CLEVELAND — The NBA’s interrupted season and invitation-only gathering in Florida to finish it due to the pandemic hurt every team to varying degrees.
It devastated the Cleveland Cavaliers.
Not only did they not get to build off some early success in 11 games under coach J.B. Bickerstaff, who took over in February when John Beilein resigned midway through his first season, but the Cavs were one of eight teams excluded from the Orlando bubble, an omission that deprived them of getting valuable experience for their young players.
COVID-19 hit just as the Cavs were finding their stride.
“It definitely slowed down our progression. We felt we had a good thing going,” said forward Kevin Love, who along with Matthew Dellavedova is the only player left from Cleveland’s 2016 championship team. “Playing competitive games would have really built our chemistry in a big way.”
The Cavs, who went 5-6 under Bickerstaff before the season got pulled out from under them, are trying to make up for lost time. But finally reunited after months away from the court, they’re excited about what’s ahead.
They have plenty of size, proven scorers, enough experienced veterans and some interesting young players, including guards Collin Sexton, Darius Garland and rookie forward Isaac Okoro, the No. 5 overall pick in this year’s draft who has had an impressive training camp.
It’s up to Bickerstaff, in his first full season with Cleveland and second stint as a head coach, to piece together the Cavs puzzle.
He’s promised to have a competitive team and one that hangs its hat on defense, which is something the Cavs barely played last season when they ranked last defensively in the league for the second year in a row.
“We have talented guys here,” Bickerstaff said. “We have All-Star players. We have lottery picks. We have NBA rotational players. There’s an ingredient that you look for to find a way to overachieve.”
The Cavs went 19-46 and finished with the worst record in the Eastern Conference last season. But they showed promise after Bickerstaff took over and he’s convinced they can make more progress .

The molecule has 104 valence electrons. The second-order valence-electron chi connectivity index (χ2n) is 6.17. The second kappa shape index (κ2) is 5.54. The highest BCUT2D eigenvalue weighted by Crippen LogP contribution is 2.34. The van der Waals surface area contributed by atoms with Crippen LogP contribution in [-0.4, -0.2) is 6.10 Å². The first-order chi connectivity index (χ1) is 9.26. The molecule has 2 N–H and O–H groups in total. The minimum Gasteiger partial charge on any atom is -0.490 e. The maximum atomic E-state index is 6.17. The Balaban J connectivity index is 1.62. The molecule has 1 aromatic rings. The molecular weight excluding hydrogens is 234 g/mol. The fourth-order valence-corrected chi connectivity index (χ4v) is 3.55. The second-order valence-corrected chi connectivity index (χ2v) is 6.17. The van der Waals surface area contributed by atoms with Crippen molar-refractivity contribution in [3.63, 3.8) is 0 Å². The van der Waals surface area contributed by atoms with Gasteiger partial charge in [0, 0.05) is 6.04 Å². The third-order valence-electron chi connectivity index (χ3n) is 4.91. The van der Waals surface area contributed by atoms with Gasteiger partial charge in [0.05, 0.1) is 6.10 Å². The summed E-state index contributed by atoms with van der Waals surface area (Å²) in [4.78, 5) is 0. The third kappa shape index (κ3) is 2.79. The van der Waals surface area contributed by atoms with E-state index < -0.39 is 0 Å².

“I know expectations are low, but I’m confident our guys will outreach those expectations and we’ll put a lot of pressure on people,” he said. “I can’t give you a number (of wins), but what I can tell you is that at the end of every single night, our fan base and our organization will be proud of the way that our guys represent themselves on the court, and that’s our first building step.”
Tristan Thompson’s departure as a free agent — he signed with Boston — after nine seasons strips the Cavs of a valuable rebounder and leader.
“That’s a void left to be filled and that’s something that I certainly plan on stepping into,” said forward Larry Nance Jr. “Obviously, that’s gonna require some help from guys like Kev (Love) and guys like ’Dre (Andre Drummond). But that’s definitely a role that I’ve been learning more about, working more towards, and I feel that I’m ready for it.”
Nance will also fill multiple roles on the floor as Bickerstaff is giving him the freedom to step outside and shoot. He can play either forward spot and even center.
BIG AND BIGGER
The Cavs are making the big man fashionable again.
With Love, Nance, Drummond and Javale McGee, Bickerstaff has some height to work with and intriguing lineup combinations.
“It’s a weapon,” he said. “It’s a mismatch opportunity. They’re big and skilled. That’s the difference. When you put a bunch of big guys out on the floor in today’s NBA, if they lack skill, people will take advantage of them and you’ll struggle on the offensive end of the floor.
“Our big guys are skilled. Kevin, Larry and Dre are really good passers. They have the ability to space the floor and play around one another.”
On defense, Drummond and McGee are both proficient shot blockers who will protect the rim.
WHOLE LOTTA LOVE
Love is entering his 13th NBA season, and seventh with the Cavs. When he arrived from Minnesota in 2014, there will already trade rumors shipping him out of Cleveland.
“I’m the last of the Mohicans, last of the Cavaliers,” he cracked. “It is something to be said for that. It’s crazy after all that’s been said.”
Bickerstaff knows he may have to manage Love’s minutes to keep him fresh, but he’s counting on the 32-year-old, who has averaged 18.2 points and 11.1 rebounds in his career, to show Cleveland’s kids the way.
“We need him to have a big year,” Bickerstaff said. “He is still better than 75 to 80% of the guys in this league. He’s a five- or six-time All-Star, he’s a champion. He’s probably a first ballot Hall of Famer. We need Kevin to be Kevin because he makes everybody else better around them. He makes everybody else’s job easier if he’s himself.”